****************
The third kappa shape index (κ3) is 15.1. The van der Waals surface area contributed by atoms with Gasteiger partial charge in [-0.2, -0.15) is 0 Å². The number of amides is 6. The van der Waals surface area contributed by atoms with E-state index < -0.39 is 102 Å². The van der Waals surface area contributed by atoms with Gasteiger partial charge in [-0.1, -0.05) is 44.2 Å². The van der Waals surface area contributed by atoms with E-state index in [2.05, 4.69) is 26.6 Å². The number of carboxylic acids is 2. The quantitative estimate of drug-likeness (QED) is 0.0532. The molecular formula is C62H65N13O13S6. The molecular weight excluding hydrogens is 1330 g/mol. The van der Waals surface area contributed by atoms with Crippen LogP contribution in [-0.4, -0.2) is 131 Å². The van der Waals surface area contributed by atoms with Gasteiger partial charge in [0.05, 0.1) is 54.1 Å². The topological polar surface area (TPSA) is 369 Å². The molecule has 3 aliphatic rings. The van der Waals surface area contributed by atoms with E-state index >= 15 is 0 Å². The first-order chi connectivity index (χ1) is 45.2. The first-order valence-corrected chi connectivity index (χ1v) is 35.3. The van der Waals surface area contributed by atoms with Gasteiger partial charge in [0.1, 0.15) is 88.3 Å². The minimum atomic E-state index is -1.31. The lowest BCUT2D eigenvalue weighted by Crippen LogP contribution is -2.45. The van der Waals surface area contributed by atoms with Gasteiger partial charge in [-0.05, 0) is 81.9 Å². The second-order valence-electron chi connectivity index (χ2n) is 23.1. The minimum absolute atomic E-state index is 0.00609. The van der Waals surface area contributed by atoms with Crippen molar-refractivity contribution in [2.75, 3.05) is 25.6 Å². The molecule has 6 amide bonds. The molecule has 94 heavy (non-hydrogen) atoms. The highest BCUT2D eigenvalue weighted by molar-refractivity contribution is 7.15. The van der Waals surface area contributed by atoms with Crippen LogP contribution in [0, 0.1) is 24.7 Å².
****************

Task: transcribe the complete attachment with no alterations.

The third kappa shape index (κ3) is 15.1. The van der Waals surface area contributed by atoms with Gasteiger partial charge in [-0.2, -0.15) is 0 Å². The number of amides is 6. The van der Waals surface area contributed by atoms with E-state index < -0.39 is 102 Å². The van der Waals surface area contributed by atoms with Gasteiger partial charge in [-0.1, -0.05) is 44.2 Å². The van der Waals surface area contributed by atoms with E-state index in [2.05, 4.69) is 26.6 Å². The number of carboxylic acids is 2. The quantitative estimate of drug-likeness (QED) is 0.0532. The molecular formula is C62H65N13O13S6. The molecular weight excluding hydrogens is 1330 g/mol. The van der Waals surface area contributed by atoms with Crippen LogP contribution in [-0.4, -0.2) is 131 Å². The van der Waals surface area contributed by atoms with Gasteiger partial charge in [0.05, 0.1) is 54.1 Å². The topological polar surface area (TPSA) is 369 Å². The molecule has 3 aliphatic rings. The van der Waals surface area contributed by atoms with E-state index >= 15 is 0 Å². The first-order chi connectivity index (χ1) is 45.2. The first-order valence-corrected chi connectivity index (χ1v) is 35.3. The van der Waals surface area contributed by atoms with Gasteiger partial charge in [0.1, 0.15) is 88.3 Å². The minimum atomic E-state index is -1.31. The lowest BCUT2D eigenvalue weighted by Crippen LogP contribution is -2.45. The van der Waals surface area contributed by atoms with Gasteiger partial charge in [-0.05, 0) is 81.9 Å². The second-order valence-electron chi connectivity index (χ2n) is 23.1. The minimum absolute atomic E-state index is 0.00609. The van der Waals surface area contributed by atoms with Crippen molar-refractivity contribution in [2.75, 3.05) is 25.6 Å². The molecule has 6 amide bonds. The molecule has 94 heavy (non-hydrogen) atoms. The highest BCUT2D eigenvalue weighted by molar-refractivity contribution is 7.15. The van der Waals surface area contributed by atoms with Crippen LogP contribution in [0, 0.1) is 24.7 Å².